I've looked through past discussions, and I'm trying to figure out the best way to go about this. It's a late 60's Fender Coronado II, but it's a player's guitar... it's missing quite a bit of lacquer, and the customer wants it playable. Adding to that, he would like me to try to fill in some rather severe fretboard dents under the cowboy chords, which will lead to some fretboard leveling, which would destroy the nibs anyway. And rebinding it is out of his budget. I've thought about adding nibs with melted binding in acetone, but then it is purely cosmetic (which the customer isn't that concerned with anyway) and yet it wouldn't pass for the original nibs, so why bother? I just don't like doing something irreversible. Or am I just overthinking this? To be fair, the nibs themselves are almost completely gone anyway... I'll throw in a couple of pics...

Tags: Binding, nibs

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I concur with the others: dump the nibs.  My mandolin has nibs and when it's refretted, they go.  Besides the cost, they gather dirt that shows a lot more than with standard frets.  On my mando, several have disappeared, knocked loose from playing or from fretboard expansion.  If one gets knocked off on the treble side, the first string can easily catch on the fret end.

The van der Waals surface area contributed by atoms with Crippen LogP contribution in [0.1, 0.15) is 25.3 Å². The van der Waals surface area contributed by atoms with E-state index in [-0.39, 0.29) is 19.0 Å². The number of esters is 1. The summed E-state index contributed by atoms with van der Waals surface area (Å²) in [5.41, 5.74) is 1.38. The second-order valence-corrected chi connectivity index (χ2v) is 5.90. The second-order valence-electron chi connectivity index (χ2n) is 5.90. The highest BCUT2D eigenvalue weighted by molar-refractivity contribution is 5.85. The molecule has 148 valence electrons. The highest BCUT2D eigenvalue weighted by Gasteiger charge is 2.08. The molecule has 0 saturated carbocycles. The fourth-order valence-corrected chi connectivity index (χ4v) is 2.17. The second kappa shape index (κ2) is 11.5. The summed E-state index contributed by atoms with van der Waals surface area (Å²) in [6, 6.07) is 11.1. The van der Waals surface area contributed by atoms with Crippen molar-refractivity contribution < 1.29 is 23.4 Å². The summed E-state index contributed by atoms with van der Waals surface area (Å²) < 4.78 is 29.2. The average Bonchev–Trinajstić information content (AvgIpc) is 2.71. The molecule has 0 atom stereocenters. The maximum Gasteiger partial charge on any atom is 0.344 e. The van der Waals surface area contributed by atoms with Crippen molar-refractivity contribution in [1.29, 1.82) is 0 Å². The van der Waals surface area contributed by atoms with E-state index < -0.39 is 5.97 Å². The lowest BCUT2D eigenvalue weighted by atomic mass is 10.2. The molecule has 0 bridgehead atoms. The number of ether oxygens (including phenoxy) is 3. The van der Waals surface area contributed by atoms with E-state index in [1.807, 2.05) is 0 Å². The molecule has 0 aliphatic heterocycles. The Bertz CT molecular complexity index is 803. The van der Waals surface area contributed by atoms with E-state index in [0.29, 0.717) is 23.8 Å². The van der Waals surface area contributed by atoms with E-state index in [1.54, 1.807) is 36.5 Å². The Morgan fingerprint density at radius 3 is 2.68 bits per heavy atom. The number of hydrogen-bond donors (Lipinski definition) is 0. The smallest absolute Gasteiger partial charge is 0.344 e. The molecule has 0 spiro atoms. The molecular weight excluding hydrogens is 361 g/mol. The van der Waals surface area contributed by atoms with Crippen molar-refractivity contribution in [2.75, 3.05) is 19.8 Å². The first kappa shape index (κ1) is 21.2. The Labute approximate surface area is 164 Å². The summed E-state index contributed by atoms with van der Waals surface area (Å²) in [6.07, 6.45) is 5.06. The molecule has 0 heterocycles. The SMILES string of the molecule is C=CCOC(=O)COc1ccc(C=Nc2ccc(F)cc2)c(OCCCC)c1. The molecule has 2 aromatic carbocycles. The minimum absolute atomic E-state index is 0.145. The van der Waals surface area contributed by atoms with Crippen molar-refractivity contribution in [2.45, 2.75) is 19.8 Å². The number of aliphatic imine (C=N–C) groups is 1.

This is a real problem in dry climates like here in AZ, where almost every fretboard needs at least one trim when the fretboard shrinks in the prevalent low humidity.  this seems to be true even if the regular environment is well humidified--if they go outside that cocoon, they can shrink with remarkable speed.  With standard frets, well installed, it's easy to trim the fret ends if this happens; with nibs, it either pushes the binding away from the fingerboard or exfoliates the nib.

As Frank says, treating the divots is entirely a matter of taste--it won't affect playabilty.

My two cents.


The binding is very clean for a 60s guitar and it would be a shame to screw it up. I've rebuilt nibs: it takes effort to match the color and the different plastics can't always be successfully merged, making it a crapshoot.

Another reason to junk the nibs: if you go for a partial refret later, it looks really weird (and I know that there's different views on the desirability of partial refrets, so that's a different discussion).


Well, just a quick update... I ditched the nibs, fixed the divots a la Frank Ford with a slight twist (I actually scooped and inlaid some rosewood slivers into the deepest divot), and the customer is happy. Here are a couple of pics. Thanks again for the advice and opinions!


Looks like a "job well done" to me!!

Kudos! Rod

Came out great Martin

Nice Job!


Nice work, Martin :)

Lovely Job. One you can be proud of!

Well Done.


Pretty slick.


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